Published on
August 31, 2019
Review Author(s)
Book Author(s)
Chris Goss
ISBN
978-1-4728-2963-4
Other Publication Information
Softbound, 96 pages
MSRP
$24.00
Product / Stock #
Combat Aircraft #129
Company: Osprey Publishing - Website: Visit Site
Provided by: Osprey Publishing - Website: Visit Site

The good folks at Osprey Publishing just keep cranking out quality publications on all sorts of subjects, and this book is no exception. Author Chris Goss takes us through a well-written and well-researched history of the units that operated the Dornier Do-17 bomber in World War II.

The book starts with a short explanation of the development of the Do-17 from a transport plane into a military plane during the formative years of the Luftwaffe. The type served in the Spanish Civil War, like many of the early Luftwaffe aircraft, and proved to be a capable bomber. Lessons learned in Spain led to the redesign of the forward part of the fuselage into the version that most of us modelers are familiar with – the Do-17Z.

The Do-17 served in Poland, France, and the Battle of Britain, but was soon realized to be inferior to the He-111 and Ju-88, so it was increasingly relegated to reconnaissance and night bombing missions. The type incurred heavy losses at the hands of more modern fighters such as the Hurricane and Spitfire, and those losses are detailed in the book. I found it very impressive that the author was able to pull together so much information about the missions flown and the crews involved. There are several accounts taken from reports of both Luftwaffe and Allied pilots.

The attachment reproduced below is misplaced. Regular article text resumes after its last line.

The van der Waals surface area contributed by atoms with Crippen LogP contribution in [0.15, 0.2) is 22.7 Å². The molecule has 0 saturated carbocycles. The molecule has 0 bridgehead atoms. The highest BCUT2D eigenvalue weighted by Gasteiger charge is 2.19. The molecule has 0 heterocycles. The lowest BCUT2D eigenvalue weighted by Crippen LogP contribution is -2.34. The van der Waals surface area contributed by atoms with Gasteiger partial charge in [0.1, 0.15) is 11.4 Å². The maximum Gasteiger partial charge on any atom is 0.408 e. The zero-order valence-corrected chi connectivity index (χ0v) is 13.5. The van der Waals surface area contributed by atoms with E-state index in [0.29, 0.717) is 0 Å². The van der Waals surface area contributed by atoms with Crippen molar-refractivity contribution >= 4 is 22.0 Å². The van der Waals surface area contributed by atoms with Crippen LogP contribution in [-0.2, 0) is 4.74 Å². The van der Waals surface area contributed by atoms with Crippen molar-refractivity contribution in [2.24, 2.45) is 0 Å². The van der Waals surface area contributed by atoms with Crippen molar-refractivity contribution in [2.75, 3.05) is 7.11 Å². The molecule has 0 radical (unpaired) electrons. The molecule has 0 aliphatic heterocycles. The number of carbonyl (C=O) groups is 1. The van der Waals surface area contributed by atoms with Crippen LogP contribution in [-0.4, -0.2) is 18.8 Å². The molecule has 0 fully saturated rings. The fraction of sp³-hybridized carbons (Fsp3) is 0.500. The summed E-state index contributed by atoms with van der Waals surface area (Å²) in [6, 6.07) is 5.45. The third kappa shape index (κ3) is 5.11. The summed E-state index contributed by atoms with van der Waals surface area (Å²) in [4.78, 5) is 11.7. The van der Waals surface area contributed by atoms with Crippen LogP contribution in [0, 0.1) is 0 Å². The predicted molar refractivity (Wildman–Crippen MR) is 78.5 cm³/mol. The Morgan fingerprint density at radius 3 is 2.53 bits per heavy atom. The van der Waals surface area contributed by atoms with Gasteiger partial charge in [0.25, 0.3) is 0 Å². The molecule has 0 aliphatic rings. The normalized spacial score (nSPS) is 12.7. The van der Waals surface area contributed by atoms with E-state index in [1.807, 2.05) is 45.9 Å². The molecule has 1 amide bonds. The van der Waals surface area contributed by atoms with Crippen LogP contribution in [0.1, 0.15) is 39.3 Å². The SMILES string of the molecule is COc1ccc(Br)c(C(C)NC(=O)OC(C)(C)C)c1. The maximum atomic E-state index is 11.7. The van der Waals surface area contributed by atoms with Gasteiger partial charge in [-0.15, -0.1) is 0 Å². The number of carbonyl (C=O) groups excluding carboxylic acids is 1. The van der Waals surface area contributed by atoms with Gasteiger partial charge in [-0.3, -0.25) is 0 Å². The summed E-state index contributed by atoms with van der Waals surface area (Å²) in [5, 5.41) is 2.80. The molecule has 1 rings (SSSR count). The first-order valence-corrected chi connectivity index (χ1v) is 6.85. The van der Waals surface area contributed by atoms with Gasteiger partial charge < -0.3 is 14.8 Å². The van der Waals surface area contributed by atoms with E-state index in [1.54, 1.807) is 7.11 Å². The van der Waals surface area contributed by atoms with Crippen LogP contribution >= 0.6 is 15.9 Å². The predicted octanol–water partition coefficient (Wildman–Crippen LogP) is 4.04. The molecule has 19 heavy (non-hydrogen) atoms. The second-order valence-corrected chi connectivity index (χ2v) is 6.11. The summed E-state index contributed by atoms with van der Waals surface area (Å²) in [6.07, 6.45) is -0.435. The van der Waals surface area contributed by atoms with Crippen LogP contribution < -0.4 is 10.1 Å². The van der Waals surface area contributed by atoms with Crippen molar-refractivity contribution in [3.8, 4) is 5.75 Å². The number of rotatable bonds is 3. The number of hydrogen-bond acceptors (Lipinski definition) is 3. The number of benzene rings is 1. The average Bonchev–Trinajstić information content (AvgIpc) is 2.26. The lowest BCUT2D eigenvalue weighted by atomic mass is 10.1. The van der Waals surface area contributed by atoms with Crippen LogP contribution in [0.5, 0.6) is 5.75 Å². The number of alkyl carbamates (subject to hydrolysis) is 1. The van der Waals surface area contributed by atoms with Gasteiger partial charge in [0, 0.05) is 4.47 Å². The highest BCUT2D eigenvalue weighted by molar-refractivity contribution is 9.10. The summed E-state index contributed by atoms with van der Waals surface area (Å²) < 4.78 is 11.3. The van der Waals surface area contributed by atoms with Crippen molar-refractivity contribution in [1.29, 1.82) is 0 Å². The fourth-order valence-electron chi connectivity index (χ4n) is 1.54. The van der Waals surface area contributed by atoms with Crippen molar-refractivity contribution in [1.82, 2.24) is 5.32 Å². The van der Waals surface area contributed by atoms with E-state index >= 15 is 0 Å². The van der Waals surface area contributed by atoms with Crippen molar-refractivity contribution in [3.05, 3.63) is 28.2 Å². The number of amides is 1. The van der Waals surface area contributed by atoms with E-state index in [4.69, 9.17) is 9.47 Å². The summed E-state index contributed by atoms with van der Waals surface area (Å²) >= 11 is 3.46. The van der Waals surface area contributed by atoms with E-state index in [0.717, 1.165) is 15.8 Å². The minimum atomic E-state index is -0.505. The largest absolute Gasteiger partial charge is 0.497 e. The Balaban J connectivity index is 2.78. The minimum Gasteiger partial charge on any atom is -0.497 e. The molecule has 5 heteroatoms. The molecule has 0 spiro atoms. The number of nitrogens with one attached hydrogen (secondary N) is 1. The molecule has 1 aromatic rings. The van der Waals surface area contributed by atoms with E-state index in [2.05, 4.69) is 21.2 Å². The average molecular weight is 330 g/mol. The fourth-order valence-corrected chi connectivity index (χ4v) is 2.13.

Toward the middle of the book are ten pages of color side profiles of 30 different aircraft. Each profile is numbered and more detailed information about each profile is located at the end of the book. Also at the end of the book are a couple of tables listing the various Do-17 units, the campaigns they took part in, their location and their commanding officers.

The Do-17 was all but phased out by late 1942, although many still functioned as trainers. Sadly, none survived the war intact, but in 2008 one was discovered off the English coast and was eventually lifted from 52 feet of water in 2013. It is easily identified as a Do-17 and is currently housed at the RAF Museum Cosford.

This book is highly recommended to anybody interested in the Dornier Do-17, and certainly has started me thinking about starting that Classic Airframes kit that has been sitting in my stash for so long. Many thanks to Osprey for giving me the opportunity to read and review this terrific book.

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